Fellow street artist Guy Denning best describes Royalti’s work: “RoyalTi’s street work is particular to himself in one very specific regard. Many of his stencils are cut from photographic images that he has taken himself. For a decade now, stencils on the street have become, in general, a quick and easy solution for those that do not want to put in serious effort to deliver what they are saying on urban walls. RoyalTi takes control of his medium and his message in a way that many others do not. If a political message is delivered it is generally portrayed with humour and irony; his large format photographic paste-ups are always a surprising contrast to the usual photographic advertising which they challenge and his stencil work always displays his consideration of the importance of the execution of the medium as well as the message.”
How did you get into art
I was born in Brest (France) in 1972. I was always into art, especially photography. In 1994, I attended the “Ecole Nationale Supérieure Louis Lumière” in Paris (School of Cinema, Photography and Sound). The tragic loss of my wife in 2008 is what really started me into photography. It became a therapy of sorts, enabling me to let go of my emotions and deal with my grief. In 2012, I took part in the Crime of Minds project as a photographer. That’s when I discovered street art ; I then started creating my own stencil art. I am still very much into stencil creation and photography today.
Influences on your work
As far as influences are concerned, I’ve been inspired by many artists like Banksy, Kurar, Blu, JR, Will Ferreira and Guy Denning for their style and techniques and also Dali, Basquiat, Picasso, Warhol and Diane Arbus for their political implications. I like to convey a political and social message through my art, that’s why in 2015 I made a photo series for COP21 to raise awareness about climate change and its issues.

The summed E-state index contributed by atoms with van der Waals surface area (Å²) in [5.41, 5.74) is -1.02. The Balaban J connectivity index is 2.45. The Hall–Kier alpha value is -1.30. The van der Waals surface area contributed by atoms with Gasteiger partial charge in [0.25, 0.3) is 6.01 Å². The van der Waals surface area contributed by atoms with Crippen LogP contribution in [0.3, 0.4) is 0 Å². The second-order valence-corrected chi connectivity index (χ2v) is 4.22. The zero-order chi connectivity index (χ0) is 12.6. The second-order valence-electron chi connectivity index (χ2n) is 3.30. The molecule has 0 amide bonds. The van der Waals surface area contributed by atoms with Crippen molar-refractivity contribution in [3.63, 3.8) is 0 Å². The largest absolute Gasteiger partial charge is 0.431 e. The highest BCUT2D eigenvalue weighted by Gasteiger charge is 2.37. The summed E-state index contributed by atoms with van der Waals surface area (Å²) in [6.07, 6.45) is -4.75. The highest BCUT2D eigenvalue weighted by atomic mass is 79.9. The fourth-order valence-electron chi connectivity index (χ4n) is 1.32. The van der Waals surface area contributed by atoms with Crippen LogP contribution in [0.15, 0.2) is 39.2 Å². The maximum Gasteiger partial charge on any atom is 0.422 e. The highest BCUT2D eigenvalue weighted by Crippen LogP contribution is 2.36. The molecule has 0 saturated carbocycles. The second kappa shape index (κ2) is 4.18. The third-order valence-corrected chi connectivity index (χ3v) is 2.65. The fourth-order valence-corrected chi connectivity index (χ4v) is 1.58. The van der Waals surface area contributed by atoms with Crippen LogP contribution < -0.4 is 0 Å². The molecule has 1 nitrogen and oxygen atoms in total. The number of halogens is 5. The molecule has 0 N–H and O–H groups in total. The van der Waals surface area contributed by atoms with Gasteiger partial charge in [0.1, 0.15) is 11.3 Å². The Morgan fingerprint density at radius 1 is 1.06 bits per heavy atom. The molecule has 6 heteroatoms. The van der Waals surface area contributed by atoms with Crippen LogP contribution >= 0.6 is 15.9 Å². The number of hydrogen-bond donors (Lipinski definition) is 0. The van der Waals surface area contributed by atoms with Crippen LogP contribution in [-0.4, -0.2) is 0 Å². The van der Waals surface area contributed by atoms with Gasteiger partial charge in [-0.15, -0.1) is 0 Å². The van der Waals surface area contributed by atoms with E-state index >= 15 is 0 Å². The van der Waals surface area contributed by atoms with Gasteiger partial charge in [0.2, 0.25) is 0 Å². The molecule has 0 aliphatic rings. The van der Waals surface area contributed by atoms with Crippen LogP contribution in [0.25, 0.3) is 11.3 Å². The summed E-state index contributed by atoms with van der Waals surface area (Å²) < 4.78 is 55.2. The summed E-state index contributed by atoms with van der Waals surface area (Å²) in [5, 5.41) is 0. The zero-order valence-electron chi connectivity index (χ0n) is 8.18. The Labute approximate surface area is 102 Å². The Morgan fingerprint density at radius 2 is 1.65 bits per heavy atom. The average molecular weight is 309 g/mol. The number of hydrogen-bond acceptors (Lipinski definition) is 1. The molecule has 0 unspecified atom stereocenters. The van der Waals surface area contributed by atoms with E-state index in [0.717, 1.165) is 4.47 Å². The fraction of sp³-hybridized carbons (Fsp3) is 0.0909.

I’ve pasted up some of those photographs in a large size around town and on a big music venue called “La Carène”.
I also participated at Upfest that same year and did a stencil of Neneh Cherry.
Can you tell me what you will be working on at Upfest?
I will return to Upfest this year. I have two different ideas but my mind is not settled yet on which one I’ll do. One of them stems from my last visit to Bristol where I found out that teens are getting high off gas cartridge siphon, they were all over the ground in parks and in the streets and it shocked me. The stencil represents two teenage girls sitting in the street surrounded by cartridge siphon, one of them inhaling gas from a balloon, there’s also a bit of irony in the tag behind them on the wall that says ” Gert lush” (a very Bristolian expression). The other stencil is a bit more fun, it will involved pandas, that’s all I can say for now.
Where will you be and what are you looking forward to about Upfest?
This year at Upfest I’ll be painting at the Tobacco Factory. I’m looking forward to it because Upfest is one of the biggest (if not the biggest ) street art event in Europe, I’m glad I was selected as it can help my art to be discovered by a great number of people and also because I’m going there with good friends who will also be painting there.
See Royalti’s work at The Tobacco Factory.
Upfest Saturday 29, Sunday 30 Monday 31 July 2017
[…] be working at St Francis Church nearby Royal Ti I […]